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A few weeks back I posted an online book review of the fabulous WILLOW by Julia Hoban. I really enjoyed the book and Julia was kind enough to answer some questions about it for me.

Interview with Julia Hoban

CS: What inspired you to write WILLOW?

JH: I wanted to write a book for all of us with self destructive urges, a book that would take one person from a place of self harm to a place of healing, and in doing so possibly make people question their own damaging behaviors. I chose to make Willow a cutter because it is a very dramatic and obvious form of self injury, but it could just as easily have been a book about overeating or doing drugs, or even something as innocent as watching too much television.

CS: Cutting is a very sensitive issue that I’ve personally not seen or heard much about. What sort of research did you carry out for the book?

JH: I did a fair amount of reading about the “technical aspects” of the disorder. Steven Levenkron’s  book “Cutting” was very helpful. One thing that may surprise people is the amount of care many cutters take with their wounds. It may seem counter intuitive, why cut yourself and then clean and bandage the cuts? But that’s a real window into the psyche of a self injurer: as Willow says cutting is not a dress rehearsal for suicide. It is most often a way of stuffing down feelings that would otherwise be too overpowering.

CS: Which scene in the book is your favorite and why?

JH: My favorite scene in the book is when Willow and Guy lose their virginity together. Prior to that scene, Willow is asked by a friend about Guy, who is he, what is his relationship to Willow? Willow’s response: “He’s someone that knows me, and someone that I know.” I really feel that everything in the book is leading up to that sentence, and I wish that every young woman and young man would feel that way about the person that they first sleep with.


CS: Now let’s move away from the book slightly, can you tell us about the first story you ever wrote?

JH: I can’t remember the first story I ever wrote, my first effort was a poem, I was eight years old and I entered it in a contest. I came in 39th out of 40.

CS: Well I’m glad that didn’t put you off writing for life! What is your favorite book and why is it special to you?

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JH: I have hundreds of favorite books! Really, everything from Anna Karenina to The Cake Bible — I don’t think my husband would have married me if I hadn’t mastered the “perfect all American chocolate butter cake with burnt orange silk meringue buttercream!” But the book that I return to again and again, a book that never fails to move me is “The Railway Children” by Evelyn Nesbitt. It’s a middle grade novel, but it can be read and appreciated by anyone of any age. One of the things I love most about it is that it can be enjoyed on so many levels: it’s a delicious read to snuggle down with under the covers on a rainy day, and it’s also a profound work with many important life lessons.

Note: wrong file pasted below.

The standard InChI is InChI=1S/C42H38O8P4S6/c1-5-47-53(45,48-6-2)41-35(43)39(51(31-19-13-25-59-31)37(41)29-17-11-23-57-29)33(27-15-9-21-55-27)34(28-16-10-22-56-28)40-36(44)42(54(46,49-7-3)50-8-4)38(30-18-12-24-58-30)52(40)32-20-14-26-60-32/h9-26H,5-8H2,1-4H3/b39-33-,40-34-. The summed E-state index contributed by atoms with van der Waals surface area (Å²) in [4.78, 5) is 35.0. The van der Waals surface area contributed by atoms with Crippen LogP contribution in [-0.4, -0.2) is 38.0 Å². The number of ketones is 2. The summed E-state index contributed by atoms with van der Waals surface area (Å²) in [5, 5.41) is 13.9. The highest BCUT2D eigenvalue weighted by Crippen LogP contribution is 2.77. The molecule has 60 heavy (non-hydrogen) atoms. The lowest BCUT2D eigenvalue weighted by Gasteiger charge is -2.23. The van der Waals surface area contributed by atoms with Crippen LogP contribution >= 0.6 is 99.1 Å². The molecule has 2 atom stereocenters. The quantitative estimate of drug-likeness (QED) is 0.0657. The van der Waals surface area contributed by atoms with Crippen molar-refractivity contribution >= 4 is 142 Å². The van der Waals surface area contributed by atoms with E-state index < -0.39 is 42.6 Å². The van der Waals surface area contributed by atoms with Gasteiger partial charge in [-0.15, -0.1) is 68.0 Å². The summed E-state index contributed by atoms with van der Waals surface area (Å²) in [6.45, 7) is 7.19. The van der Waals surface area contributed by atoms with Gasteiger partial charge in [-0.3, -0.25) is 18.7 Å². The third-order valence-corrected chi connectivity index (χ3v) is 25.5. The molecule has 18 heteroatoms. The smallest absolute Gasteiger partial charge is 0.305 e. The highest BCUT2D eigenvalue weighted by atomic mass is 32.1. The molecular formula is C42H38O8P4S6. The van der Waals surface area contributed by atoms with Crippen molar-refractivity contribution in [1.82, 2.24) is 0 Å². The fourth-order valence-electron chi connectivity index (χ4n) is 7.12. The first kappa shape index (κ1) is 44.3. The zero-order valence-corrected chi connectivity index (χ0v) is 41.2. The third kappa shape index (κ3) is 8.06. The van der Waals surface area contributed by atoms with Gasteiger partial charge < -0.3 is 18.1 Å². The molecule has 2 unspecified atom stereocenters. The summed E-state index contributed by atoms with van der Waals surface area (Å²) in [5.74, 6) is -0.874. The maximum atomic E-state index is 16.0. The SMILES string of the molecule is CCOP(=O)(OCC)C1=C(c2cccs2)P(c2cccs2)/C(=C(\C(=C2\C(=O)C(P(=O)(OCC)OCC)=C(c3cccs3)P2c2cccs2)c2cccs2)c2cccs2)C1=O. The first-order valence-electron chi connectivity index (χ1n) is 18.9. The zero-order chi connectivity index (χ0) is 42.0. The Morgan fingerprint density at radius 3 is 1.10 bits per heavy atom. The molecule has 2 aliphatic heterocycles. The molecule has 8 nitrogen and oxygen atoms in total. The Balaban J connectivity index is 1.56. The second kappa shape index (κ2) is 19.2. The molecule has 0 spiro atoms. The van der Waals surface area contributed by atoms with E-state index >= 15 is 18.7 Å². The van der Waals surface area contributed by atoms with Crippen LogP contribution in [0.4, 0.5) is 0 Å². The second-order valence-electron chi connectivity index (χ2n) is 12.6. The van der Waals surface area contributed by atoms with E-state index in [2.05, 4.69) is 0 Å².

CS: That cake sounds delicious! I’ve never read The Railway Children, but I’ve seen the movie and can agree with you there. It’s definitely a timeless classic. What are you working on at the moment?

JH: Thank you for asking! I don’t like to give specifics – I hope that doesn’t sound pretentious! It’s really out of superstition, it seems unlucky to give away too much before the book is done. I can tell you this though: everything I write has a theme. Willow is about the power of love to heal. The theme of the book I’m working on now is about emotional freedom.


CS: Not pretentious at all! I’m definitely looking forward to reading the finished piece though. Now finally, before we draw to a close, if you were to interview yourself what question would you ask, and how would you answer it?

Q) You say that you wrote WILLOW for those of us with self destructive urges, that it is a book about the redemptive power of love. All well and good, but do you really think that a book, any book, can help someone with such severe problems?

A) Absolutely. I can tell you from personal experience that I count many books as good and trusted friends, that there are books that have helped me through the deepest despair and through intense loneliness. Now WILLOW may not be a book that speaks to everyone, but if someone is able to learn from it, to question why they might treat themselves as less than they should, then this author will have truly done her job.

CS: An excellent question – well answered! Thanks for your time Julia, and for writing such a beautiful, sensitve and insightful novel.

If you’d like to read WILLOW, or any of the other books that Julia has mentioned you can order a copy from Amazon.com via the links below:

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